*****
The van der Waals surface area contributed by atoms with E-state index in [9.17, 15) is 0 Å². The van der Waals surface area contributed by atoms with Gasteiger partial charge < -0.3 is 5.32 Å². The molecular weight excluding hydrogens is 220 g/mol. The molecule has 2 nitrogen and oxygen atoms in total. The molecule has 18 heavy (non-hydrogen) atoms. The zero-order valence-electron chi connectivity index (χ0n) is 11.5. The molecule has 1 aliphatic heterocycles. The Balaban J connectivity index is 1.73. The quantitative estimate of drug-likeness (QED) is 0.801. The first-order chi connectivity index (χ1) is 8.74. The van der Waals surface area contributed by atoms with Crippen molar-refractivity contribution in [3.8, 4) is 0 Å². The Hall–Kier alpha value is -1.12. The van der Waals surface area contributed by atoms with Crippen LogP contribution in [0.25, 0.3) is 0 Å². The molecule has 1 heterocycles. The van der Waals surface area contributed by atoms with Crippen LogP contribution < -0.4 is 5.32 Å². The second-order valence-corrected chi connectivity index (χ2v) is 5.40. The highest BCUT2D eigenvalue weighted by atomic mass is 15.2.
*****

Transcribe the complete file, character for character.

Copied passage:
The van der Waals surface area contributed by atoms with E-state index in [9.17, 15) is 0 Å². The van der Waals surface area contributed by atoms with Gasteiger partial charge < -0.3 is 5.32 Å². The molecular weight excluding hydrogens is 220 g/mol. The molecule has 2 nitrogen and oxygen atoms in total. The molecule has 18 heavy (non-hydrogen) atoms. The zero-order valence-electron chi connectivity index (χ0n) is 11.5. The molecule has 1 aliphatic heterocycles. The Balaban J connectivity index is 1.73. The quantitative estimate of drug-likeness (QED) is 0.801. The first-order chi connectivity index (χ1) is 8.74. The van der Waals surface area contributed by atoms with Crippen molar-refractivity contribution in [3.8, 4) is 0 Å². The Hall–Kier alpha value is -1.12. The van der Waals surface area contributed by atoms with Crippen LogP contribution in [0.25, 0.3) is 0 Å². The molecule has 1 heterocycles. The van der Waals surface area contributed by atoms with Crippen LogP contribution < -0.4 is 5.32 Å². The second-order valence-corrected chi connectivity index (χ2v) is 5.40. The highest BCUT2D eigenvalue weighted by atomic mass is 15.2.